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In 2019, a study found an “Association Between High Intakes of Vitamins B6 and B12 From Food and Supplements With [the] Risk of Hip Fracture Among Postmenopausal Women in the Harvard Nurses’ Health Study.” But note, it was only the combined high intake of vitamins B6 and B12. We know that treatment with high doses of vitamin B6 may alone increase hip fracture risk. After a decade or so, those who had been taking high-dose B6 supplements had about a 40 percent higher hip fracture risk––but not in those taking B12.
And that’s what the Harvard study found too—high intake of vitamin B12 alone was not associated with increased risk. In fact, some observational studies suggest slightly lower fracture risk at high B12 blood levels. But what we care about most are interventional studies, where people are randomized to B12 so we can see what happens. And when you do that, no increased fracture risk among those given B12. In conclusion, based on randomized controlled trials, high doses of vitamin B12 have not been shown to be associated with the risk of fractures.
Okay, but what about this? In 2017, a study found that men taking vitamin B12 supplements appeared to have an increase in lung cancer risk. Now, they didn’t find any such an association in women, and it was mostly among smoking men. Could it be that B12 was like feeding some budding tumors? I mean, it’s hard to imagine a vitamin being carcinogenic on its own, and especially somehow only in men but not women. The bottom line is that replication of these ﬁndings with additional studies is necessary, and indeed, when you put all the observational studies together, there was no signiﬁcant correlation between the levels of B12 in the blood and lung cancer––whether you smoked or not. If anything, most studies seemed to be trending towards higher B12 levels being protective.
But then, in 2018, a new study found an association between overall lung cancer risk and higher circulating levels of B12, again appearing to be more of a smoker thing. Now, this was another observational study. Those with higher B12 levels were just observed to have higher cancer levels; and so, those of you who have been following my work know the drill. There are two potential issues that arise in observational studies that prevent you from ascribing cause-and-effect: confounding factors, also known as “lurker variables,” and reverse causation.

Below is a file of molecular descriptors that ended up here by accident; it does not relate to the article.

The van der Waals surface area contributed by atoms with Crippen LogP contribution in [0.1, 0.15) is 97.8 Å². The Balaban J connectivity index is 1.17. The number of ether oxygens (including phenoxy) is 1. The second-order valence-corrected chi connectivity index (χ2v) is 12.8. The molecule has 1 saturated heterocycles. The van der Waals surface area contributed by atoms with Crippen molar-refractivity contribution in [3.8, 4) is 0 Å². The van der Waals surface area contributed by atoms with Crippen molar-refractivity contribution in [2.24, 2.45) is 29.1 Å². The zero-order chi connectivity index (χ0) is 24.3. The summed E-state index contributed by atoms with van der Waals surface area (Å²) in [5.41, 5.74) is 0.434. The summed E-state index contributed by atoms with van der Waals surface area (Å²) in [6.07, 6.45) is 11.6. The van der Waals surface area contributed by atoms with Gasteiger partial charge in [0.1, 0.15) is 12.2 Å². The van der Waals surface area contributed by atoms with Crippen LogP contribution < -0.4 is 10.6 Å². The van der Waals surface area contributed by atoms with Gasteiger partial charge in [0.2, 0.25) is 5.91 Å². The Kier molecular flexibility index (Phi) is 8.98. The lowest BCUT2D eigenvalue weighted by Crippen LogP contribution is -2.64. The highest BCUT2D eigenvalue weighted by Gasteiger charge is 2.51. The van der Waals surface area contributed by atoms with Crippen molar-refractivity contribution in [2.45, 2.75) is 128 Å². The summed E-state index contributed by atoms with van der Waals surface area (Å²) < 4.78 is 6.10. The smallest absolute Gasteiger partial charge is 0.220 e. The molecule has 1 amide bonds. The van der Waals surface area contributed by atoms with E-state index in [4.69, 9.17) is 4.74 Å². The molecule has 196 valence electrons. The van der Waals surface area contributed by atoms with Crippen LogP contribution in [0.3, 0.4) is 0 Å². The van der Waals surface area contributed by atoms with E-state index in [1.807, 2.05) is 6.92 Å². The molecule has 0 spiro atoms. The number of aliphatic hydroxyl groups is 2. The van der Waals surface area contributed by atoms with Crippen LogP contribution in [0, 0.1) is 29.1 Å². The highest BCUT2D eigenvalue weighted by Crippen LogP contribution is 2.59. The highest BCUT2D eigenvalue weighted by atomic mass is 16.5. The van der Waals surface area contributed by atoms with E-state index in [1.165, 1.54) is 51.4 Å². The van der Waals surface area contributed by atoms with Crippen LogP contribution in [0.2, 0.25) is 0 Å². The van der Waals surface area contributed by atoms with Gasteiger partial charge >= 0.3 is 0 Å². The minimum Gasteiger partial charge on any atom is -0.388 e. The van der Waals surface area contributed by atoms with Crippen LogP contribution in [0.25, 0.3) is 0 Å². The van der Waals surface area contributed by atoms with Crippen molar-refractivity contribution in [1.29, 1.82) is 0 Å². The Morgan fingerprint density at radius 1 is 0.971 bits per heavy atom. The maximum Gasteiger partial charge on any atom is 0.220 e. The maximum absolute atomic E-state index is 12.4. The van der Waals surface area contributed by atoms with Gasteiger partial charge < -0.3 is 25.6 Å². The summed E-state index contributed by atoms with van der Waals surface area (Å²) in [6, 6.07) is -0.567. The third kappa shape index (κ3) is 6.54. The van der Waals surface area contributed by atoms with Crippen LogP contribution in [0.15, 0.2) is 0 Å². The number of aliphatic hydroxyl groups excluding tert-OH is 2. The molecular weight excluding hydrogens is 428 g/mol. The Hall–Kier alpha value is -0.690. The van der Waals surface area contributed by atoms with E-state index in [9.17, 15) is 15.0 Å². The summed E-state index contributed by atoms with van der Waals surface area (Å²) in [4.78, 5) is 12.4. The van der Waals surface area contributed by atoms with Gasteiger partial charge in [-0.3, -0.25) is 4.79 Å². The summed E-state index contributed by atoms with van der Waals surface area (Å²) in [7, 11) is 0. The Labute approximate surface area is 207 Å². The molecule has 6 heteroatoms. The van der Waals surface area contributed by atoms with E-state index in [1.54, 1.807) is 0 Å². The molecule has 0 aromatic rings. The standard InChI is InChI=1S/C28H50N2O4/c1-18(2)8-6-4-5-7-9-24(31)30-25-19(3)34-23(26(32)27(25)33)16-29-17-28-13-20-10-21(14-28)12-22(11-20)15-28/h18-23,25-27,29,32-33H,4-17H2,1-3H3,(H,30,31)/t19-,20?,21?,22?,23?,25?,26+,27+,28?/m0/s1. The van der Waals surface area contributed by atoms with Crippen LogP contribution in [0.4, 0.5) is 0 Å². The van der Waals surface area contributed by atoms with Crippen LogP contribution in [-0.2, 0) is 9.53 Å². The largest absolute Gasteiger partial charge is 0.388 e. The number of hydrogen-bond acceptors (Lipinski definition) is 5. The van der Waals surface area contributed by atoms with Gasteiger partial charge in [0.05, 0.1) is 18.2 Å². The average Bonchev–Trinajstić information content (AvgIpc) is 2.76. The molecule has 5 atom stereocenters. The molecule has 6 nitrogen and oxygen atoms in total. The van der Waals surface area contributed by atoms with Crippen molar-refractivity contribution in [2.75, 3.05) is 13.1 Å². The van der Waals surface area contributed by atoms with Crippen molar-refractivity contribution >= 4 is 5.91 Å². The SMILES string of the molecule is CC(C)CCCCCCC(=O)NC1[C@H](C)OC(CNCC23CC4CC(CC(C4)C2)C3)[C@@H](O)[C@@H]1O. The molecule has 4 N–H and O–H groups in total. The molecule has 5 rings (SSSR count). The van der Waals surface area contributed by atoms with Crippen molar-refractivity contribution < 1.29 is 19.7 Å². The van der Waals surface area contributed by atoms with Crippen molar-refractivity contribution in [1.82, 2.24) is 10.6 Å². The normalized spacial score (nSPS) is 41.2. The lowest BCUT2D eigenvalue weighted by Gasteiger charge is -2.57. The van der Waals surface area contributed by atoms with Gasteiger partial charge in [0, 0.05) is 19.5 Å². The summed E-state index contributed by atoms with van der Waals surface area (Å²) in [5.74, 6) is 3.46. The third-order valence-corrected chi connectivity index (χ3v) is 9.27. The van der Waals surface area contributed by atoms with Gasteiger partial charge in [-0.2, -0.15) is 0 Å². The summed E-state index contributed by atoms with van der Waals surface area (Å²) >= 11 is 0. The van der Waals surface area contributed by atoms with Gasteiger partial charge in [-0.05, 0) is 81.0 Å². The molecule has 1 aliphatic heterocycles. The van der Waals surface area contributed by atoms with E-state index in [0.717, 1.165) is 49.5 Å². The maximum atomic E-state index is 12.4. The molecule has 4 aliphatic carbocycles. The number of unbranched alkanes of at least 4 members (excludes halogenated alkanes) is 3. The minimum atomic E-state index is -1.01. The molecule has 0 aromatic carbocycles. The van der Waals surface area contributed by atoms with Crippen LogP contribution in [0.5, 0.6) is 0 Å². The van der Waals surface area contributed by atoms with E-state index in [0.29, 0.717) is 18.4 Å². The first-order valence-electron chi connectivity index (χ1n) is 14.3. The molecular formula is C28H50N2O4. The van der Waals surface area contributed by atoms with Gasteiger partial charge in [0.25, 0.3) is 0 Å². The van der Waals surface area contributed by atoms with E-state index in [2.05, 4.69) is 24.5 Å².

What might be a lurker variable in this case––a third factor associated with both higher B12 levels and cancer––that may be the true cause? Well, who has higher levels of B12 circulating in their blood? Those who eat lots of meat and dairy––in fact, probably the most important contributors. And those who eat more meat do tend to have more lung cancer––about 35 percent more risk for about every daily quarter-pound burger, and 20 percent increased risk for each like, breakfast sausage link. So, no wonder those with higher B12 levels in their blood could have more lung cancer. The B12 could just be a marker for meat intake.
And, if you remember, reverse causation is when instead of X leading to Y, maybe Y is instead leading to X. So, instead of high B12 blood levels leading to cancer, maybe cancer leads to high blood levels. And indeed, nearly three-quarters of cancer patients exhibit elevated B12 levels. So, elevated B12 levels may just be a marker for cancer. There are all sorts of things beyond just taking extra B12 that can raise your levels: liver problems, kidney problems, bone marrow problems, and cancer. So, high levels may just be a marker of a brewing, not-yet-diagnosed, cancer.
Yeah, but what about observational studies specifically linking supplement use to lung cancer? That too could be reverse causation, where being at risk for cancer—in other words, being a smoker—makes you more likely to take vitamins to try to decrease your risk. Basically, any behavior tied to smoking could be indirectly tied to lung cancer, but it’s the smoking itself, of course, that’s the real lung cancer risk. So, we’re left with this chicken-or-the-egg causality dilemma, which is why ideally, we need randomized controlled trials to see if there’s any cause-and-effect. This became even more urgent with genetic evidence suggesting that those just born with higher lifelong levels may be at increased risk. Thankfully, we do have randomized controlled trials—over a dozen randomized controlled trials randomizing thousands of people up to 2,000 micrograms of B12 every single day for years and…vitamin B supplementation does not have any effect on getting cancer, dying from cancer, or dying overall––and this includes specifically looking at lung cancer. In fact, if anything, vitamin B supplements may actually lower the risk of the most dangerous form of skin cancer.
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